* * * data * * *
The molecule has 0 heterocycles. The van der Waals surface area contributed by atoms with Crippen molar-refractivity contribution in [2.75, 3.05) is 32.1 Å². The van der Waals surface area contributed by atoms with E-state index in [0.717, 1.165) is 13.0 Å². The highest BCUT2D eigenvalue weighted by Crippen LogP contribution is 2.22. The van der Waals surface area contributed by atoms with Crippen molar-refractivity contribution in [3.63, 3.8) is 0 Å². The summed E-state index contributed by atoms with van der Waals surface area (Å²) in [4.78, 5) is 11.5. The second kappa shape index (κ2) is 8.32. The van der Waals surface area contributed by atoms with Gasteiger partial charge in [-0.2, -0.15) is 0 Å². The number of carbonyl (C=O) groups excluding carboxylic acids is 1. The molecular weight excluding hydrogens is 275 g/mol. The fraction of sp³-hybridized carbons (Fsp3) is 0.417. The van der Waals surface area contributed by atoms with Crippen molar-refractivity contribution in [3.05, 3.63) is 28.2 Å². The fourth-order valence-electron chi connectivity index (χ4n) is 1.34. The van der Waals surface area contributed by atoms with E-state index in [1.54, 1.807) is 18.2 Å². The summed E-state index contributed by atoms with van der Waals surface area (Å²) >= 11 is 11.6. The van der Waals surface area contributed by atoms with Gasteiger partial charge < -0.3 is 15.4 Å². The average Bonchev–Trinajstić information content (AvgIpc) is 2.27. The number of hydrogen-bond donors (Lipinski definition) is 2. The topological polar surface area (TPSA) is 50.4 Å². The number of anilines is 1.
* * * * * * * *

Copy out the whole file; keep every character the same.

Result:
The molecule has 0 heterocycles. The van der Waals surface area contributed by atoms with Crippen molar-refractivity contribution in [2.75, 3.05) is 32.1 Å². The van der Waals surface area contributed by atoms with E-state index in [0.717, 1.165) is 13.0 Å². The highest BCUT2D eigenvalue weighted by Crippen LogP contribution is 2.22. The van der Waals surface area contributed by atoms with Crippen molar-refractivity contribution in [3.63, 3.8) is 0 Å². The summed E-state index contributed by atoms with van der Waals surface area (Å²) in [4.78, 5) is 11.5. The second kappa shape index (κ2) is 8.32. The van der Waals surface area contributed by atoms with Gasteiger partial charge in [-0.2, -0.15) is 0 Å². The number of carbonyl (C=O) groups excluding carboxylic acids is 1. The molecular weight excluding hydrogens is 275 g/mol. The fraction of sp³-hybridized carbons (Fsp3) is 0.417. The van der Waals surface area contributed by atoms with Crippen molar-refractivity contribution in [3.05, 3.63) is 28.2 Å². The fourth-order valence-electron chi connectivity index (χ4n) is 1.34. The van der Waals surface area contributed by atoms with E-state index in [1.54, 1.807) is 18.2 Å². The summed E-state index contributed by atoms with van der Waals surface area (Å²) >= 11 is 11.6. The van der Waals surface area contributed by atoms with Gasteiger partial charge < -0.3 is 15.4 Å². The average Bonchev–Trinajstić information content (AvgIpc) is 2.27. The number of hydrogen-bond donors (Lipinski definition) is 2. The topological polar surface area (TPSA) is 50.4 Å². The number of anilines is 1.